Wise up to strong passwords
by Jacqui Bell | February 22, 2021
Why are passwords so important?
When going about your day, there seems to constantly be a service asking for a password: it feels as if you need one just to change your mind these days.
- how many passwords do you think you have?
- how do you remember them all?
- or do you just use the same one over and over?
Just think for a minute of your front door key. How many different doors does this key open? Would you be happy using a universal key to get into your house? Passwords are just like that unique key, they are an effective way of identifying and authenticating who you are. It is the first - and sometimes the only - layer that stands between you accessing your money, data, social media accounts and email or someone else accessing those assets and possibly compromising them, stealing from you, or locking you out. The most common passwords still are: password, password1 and 12345678. Let's face it, even your dog could guess those! Yet, it turns out that even a password of 8 characters can be cracked in about 5 hours using a standard office computer, and passwords with dates of birth, names of your pets and children, and your favourite band or football team can be easily worked out by reading your social media pages or googling you.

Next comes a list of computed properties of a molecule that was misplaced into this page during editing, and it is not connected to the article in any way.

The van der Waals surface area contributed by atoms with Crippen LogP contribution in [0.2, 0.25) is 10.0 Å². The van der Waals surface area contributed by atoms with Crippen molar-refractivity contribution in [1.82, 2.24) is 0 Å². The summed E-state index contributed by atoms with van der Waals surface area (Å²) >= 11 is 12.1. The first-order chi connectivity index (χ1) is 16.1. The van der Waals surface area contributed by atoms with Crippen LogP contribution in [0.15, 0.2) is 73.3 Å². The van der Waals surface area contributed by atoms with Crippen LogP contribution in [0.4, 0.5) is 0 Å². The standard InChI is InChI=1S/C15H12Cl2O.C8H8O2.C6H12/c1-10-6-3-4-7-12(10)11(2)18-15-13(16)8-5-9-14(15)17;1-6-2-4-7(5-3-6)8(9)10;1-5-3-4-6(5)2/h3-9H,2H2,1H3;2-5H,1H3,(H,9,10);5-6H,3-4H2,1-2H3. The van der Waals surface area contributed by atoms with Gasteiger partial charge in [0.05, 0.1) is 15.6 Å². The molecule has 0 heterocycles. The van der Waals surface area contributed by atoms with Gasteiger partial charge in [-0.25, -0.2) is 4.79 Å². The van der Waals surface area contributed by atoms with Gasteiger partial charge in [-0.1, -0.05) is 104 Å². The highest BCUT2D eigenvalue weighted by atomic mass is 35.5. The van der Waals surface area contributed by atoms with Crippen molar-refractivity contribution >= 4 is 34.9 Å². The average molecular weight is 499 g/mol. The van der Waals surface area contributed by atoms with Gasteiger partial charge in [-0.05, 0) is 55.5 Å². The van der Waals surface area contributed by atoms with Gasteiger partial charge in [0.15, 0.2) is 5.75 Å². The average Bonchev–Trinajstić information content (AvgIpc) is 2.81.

One password – one account
One of the biggest human-factor risks to businesses is staff re-using their passwords. If your work account access password is the same as your Facebook password, potentially a Facebook breach (or any of the other accounts where you use that username-password combination) could equal a big security problem for your organisation.
When an online company is breached, thousands of pieces of customer information can be stolen, including email addresses and passwords. The cyber criminals will immediately go through as many accounts (e.g. utility companies, eBay, Instagram, Amazon, Hotmail, insurance companies) as they can, trying those user-name password combinations hoping to open up an access point for more crime. This is the reason you need a separate password for each online account.
Your email address is the gateway for all your other accounts and the place where you reset your passwords. With this in mind, if a criminal gets access to your email account, they can take control of most other user accounts that you have. At the very least, have a complex and unique password for your email account that no one could guess.
Cyber criminals can use computers to guess people's passwords and break into their computers in what is called a brute-force attack. The computer will try every combination of letter, literally working through the dictionary till they have found the words that work. Some programs are sophisticated enough to search logical substitutions such as '4' for an 'A' , 'I' for '1' etc. For this reason, it is recommended that:
- you use a password that is over 8 characters long, or better still, 12 characters or more
- Make it complex and hard to guess, and if available,
- you should set your accounts to lock after a certain number of unsuccessful login attempts
How do you think up a unique secure password for each of your user accounts and also remember them?
How to make a strong password